© Denzil Green
Eccles Cakes are small, flat, individual-portion sized pastries.
On the outside, they have a flaky crust, and inside, they are filled with candied peel and currants, mixed with sugar, nutmeg, allspice and butter.
The pastry is rolled out into thin circles, and a small amount of filling put in the centre. The pastry edges are folded over the centre and sealed.
The pastry is flipped over, pressed down with a rolling pin, then a few slits are cut in the top. It is brushed with water, sprinkled with sugar, then baked.
In 1769, a recipe for something similar to Eccles Cakes appeared in “The Experienced English Housekeeper” by Elizabeth Raffald. She called them “Sweet Patties.” Hers used apples, oranges, currants mixed with nutmeg, egg yolk, brandy, and gelatin from a boiled calf’s foot, enclosed in puff pastry. They could be fried or baked.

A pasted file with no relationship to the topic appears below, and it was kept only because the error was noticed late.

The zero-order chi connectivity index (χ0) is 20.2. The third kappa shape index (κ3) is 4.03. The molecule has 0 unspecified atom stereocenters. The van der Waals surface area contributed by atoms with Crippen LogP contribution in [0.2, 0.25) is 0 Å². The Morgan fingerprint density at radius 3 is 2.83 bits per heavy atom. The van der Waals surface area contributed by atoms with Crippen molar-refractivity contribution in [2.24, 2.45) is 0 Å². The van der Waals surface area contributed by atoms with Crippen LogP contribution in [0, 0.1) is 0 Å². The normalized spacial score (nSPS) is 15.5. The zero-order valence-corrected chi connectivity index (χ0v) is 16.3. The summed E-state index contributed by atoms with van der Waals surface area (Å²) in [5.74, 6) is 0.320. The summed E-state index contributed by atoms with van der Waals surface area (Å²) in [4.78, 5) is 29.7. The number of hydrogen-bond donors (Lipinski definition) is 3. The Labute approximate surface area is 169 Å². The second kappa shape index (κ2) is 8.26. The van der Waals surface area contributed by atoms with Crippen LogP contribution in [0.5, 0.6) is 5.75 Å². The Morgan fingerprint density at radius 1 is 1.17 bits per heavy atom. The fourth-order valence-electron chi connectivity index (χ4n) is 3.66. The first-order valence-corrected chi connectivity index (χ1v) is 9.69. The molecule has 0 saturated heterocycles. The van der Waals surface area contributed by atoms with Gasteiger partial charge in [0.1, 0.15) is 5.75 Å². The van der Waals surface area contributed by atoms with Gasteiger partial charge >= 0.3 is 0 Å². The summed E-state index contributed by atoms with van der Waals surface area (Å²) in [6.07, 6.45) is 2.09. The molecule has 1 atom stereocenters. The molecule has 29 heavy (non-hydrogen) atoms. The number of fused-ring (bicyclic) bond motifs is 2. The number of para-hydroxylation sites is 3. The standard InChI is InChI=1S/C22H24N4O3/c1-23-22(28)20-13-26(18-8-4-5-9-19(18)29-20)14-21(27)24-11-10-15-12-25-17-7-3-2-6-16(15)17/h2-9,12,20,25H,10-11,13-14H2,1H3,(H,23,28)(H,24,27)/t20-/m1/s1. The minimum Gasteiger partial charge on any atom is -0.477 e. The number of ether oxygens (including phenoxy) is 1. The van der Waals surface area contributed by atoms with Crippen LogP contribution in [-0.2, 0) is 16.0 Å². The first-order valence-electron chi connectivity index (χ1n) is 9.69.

In 1793, the pastries started being made by a James Birch, and sold from his shop at the corner of Vicarage Road and St Mary’s Road (now Church Street) in Eccles, Lancashire. He had run the shop since 1785, according to Land Tax records. He called the shop Birch’s. A blue plaque now marks this spot.
In 1810, he moved to a larger building across the road (as of 2005, this location is now a dry cleaner’s shop.) Signage identified the store as Birch’s, and promoted the business as “Eccles Cake Makers.”
A former employee, James Bradburn, set up business in the former location (Vicarage Road) on the corner. He had the store rebuilt in 1835. A rivalry naturally sprang up between Birch’s, and Bradburn’s store. Bradburn put up a big sign on the side of his building say “Bradburns: The only old original Eccles Cake Shop. Never Removed [Ed: moved].” Bradburns survived at least until 1953, if not a few years later. The building was demolished in the late 1960s.
Eccles means “Church” (from the same Greek word ‘Ecclesia’ that gives us “ecclesiastical” today.
Eccles Cakes were named after the town of Eccles in Lancashire, England.